Long Beach school board votes to follow mask mandate


By a vote of 4-1 on Tuesday night, the Long Beach Board of Education affirmed a statewide mandate issued by Gov. Kathy Hochul that all school students must wear masks to help prevent the spread of the coronavirus when classes start next month.

Many of the approximately 50 people in attendance at the Lindell school auditorium appeared to strongly disagree with the board’s action.

The board’s vote came only hours after Hochul was sworn in as governor, and announced the mandate.

Trustee Sam Pinto, who cast the lone dissenting vote, declined to explain his decision after the meeting. The vote came as the Covid-19 positivity rate in Nassau County has risen to 4 percent, and the positivity rate in Long Beach among children ages 5 to 17 has climbed to 9 percent.

Schools Superintendent Dr. Jennifer Gallagher presented the plan, and noted that community stakeholders and health experts had been consulted, and surveys and studies were taken into consideration. Parents also weighed in at a prior board meeting, and responded to a survey.

“Our goal is to provide a joyful, exciting, as normal of a year as possible, but also following the state guidelines,” Gallagher said. She added that the plan would be re-evaluated periodically as positivity rates change and vaccines become available for younger students.

Besides masks, the plan mandates three feet of space between desks in classrooms. The district will provide clear masks for speech and literacy classes, there will be frequent outdoor breaks, and field trips, PTA events and sports will return.

Sean Hayden was the first, and most vocal, parent to voice his disapproval of the proposed mandate before the board voted. “Our kids should not be wearing masks in schools,” Hayden said. “It’s our choice. Not yours or the CDC’s. It’s ridiculous.” His comments were followed by the first of many bursts of applause from some members of the audience, although board President Dr. Dennis Ryan tried to maintain order throughout the meeting.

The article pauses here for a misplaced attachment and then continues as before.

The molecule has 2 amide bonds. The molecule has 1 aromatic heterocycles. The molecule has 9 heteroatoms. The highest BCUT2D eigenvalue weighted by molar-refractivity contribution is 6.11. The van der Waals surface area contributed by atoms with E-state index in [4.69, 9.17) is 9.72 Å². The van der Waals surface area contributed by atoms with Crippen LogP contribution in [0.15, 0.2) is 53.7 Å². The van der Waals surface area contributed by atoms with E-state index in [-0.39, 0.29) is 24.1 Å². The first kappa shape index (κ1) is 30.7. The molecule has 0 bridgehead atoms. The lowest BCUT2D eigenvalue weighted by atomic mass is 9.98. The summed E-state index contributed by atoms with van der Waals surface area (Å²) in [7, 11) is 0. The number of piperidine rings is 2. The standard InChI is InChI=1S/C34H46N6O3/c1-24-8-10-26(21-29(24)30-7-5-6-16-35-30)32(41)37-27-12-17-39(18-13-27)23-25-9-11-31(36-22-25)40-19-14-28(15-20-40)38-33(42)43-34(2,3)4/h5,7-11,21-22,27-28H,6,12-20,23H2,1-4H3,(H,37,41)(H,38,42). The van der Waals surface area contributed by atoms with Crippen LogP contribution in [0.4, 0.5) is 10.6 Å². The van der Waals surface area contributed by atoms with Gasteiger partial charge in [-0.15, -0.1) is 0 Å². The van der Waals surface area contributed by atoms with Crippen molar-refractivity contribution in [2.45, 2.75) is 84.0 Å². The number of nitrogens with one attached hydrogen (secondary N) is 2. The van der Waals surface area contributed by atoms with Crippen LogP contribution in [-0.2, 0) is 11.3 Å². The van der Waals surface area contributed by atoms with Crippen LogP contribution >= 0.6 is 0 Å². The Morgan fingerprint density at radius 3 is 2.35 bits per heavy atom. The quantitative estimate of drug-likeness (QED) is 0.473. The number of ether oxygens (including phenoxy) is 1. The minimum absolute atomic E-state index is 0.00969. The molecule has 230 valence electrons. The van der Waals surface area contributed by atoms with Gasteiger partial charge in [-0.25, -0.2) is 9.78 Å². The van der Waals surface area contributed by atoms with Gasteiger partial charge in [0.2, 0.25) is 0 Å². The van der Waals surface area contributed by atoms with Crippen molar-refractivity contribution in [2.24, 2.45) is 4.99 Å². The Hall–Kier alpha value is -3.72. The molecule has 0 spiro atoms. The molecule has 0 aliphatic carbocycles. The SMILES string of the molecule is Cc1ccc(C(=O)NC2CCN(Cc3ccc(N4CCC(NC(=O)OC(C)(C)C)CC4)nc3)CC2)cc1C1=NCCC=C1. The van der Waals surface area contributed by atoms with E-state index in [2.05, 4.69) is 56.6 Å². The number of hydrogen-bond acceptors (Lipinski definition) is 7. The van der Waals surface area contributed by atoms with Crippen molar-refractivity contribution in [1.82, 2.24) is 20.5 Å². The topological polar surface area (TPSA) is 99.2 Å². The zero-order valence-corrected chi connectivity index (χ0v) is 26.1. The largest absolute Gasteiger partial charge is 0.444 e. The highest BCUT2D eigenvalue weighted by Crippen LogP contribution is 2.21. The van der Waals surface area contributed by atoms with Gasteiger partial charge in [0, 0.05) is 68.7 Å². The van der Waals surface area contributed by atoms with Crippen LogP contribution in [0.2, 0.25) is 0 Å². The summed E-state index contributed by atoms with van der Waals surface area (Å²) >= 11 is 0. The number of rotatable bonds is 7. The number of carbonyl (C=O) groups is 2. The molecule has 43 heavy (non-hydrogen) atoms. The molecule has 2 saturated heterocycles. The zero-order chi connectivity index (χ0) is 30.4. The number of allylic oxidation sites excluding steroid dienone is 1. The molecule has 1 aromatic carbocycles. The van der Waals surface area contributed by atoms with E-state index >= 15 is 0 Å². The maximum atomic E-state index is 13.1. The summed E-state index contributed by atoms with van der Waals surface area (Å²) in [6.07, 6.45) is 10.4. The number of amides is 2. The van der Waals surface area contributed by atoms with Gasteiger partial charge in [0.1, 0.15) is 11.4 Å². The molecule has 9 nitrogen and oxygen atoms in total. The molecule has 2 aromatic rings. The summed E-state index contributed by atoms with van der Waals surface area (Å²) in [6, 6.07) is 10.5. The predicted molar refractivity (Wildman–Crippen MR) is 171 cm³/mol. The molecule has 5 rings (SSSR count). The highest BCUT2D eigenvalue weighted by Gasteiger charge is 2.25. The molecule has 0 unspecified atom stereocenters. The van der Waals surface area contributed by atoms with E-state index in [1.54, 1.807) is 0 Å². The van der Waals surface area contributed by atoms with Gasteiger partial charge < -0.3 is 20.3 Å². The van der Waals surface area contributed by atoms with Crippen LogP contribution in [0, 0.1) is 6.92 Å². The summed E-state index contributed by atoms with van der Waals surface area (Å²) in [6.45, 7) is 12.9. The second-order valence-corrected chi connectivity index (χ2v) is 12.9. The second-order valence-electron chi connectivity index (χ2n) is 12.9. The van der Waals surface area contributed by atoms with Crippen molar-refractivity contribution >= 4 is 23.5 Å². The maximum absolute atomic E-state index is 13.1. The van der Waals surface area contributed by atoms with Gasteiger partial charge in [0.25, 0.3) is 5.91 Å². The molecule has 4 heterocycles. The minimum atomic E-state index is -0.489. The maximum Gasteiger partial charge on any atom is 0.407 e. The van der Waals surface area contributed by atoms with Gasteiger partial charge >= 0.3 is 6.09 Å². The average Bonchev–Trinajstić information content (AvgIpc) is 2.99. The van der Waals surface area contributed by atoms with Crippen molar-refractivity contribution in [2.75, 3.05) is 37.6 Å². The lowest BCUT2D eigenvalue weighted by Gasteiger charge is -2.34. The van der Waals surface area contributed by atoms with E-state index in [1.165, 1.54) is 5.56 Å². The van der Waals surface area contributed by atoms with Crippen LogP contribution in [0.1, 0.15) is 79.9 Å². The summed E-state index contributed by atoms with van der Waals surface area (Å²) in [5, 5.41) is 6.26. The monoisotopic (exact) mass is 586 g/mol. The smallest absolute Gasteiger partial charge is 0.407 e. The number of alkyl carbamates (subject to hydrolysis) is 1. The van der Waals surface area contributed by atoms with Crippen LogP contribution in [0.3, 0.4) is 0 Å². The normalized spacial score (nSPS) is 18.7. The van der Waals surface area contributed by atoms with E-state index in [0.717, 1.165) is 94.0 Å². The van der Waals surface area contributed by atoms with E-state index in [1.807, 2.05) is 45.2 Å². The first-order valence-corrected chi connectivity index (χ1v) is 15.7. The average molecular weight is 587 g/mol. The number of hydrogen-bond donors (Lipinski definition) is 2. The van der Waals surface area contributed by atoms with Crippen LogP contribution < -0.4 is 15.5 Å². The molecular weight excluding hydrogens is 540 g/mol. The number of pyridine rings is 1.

Another parent asked the board what the metrics would be for the mask mandate to be removed. He said he thought the order would be a “slippery slope” and would likely lead to a vaccine mandate.

Other audience members expressed concerns about masking during concerts and theater shows. Gallagher acknowledged the district was working on a plan, and agreed that she would prefer that such shows be maskless.

Her presentation, which was printed out for attendees, had a section titled “What happens if I do not agree to let my child wear a mask in school?” Gallagher explained that two hours per day of alternate virtual instruction will be given to students whose parents choose to keep them at home.

After more than an hour of comments from parents, the board voted to pass the measure. Most of the crowd walked out.

Shortly before casting her vote, Trustee Alexis Pace tried to reassure them that their voices were being heard and their opinions considered. “At this point, we’re making a decision on all information we have,” Pace said. “We’re making a decision on how we can keep all of our students in school as much as possible and as safe as possible.”

She also stressed that regardless of the school board’s decision, the governor’s mandate must be followed.

School is scheduled to start on Sept. 9.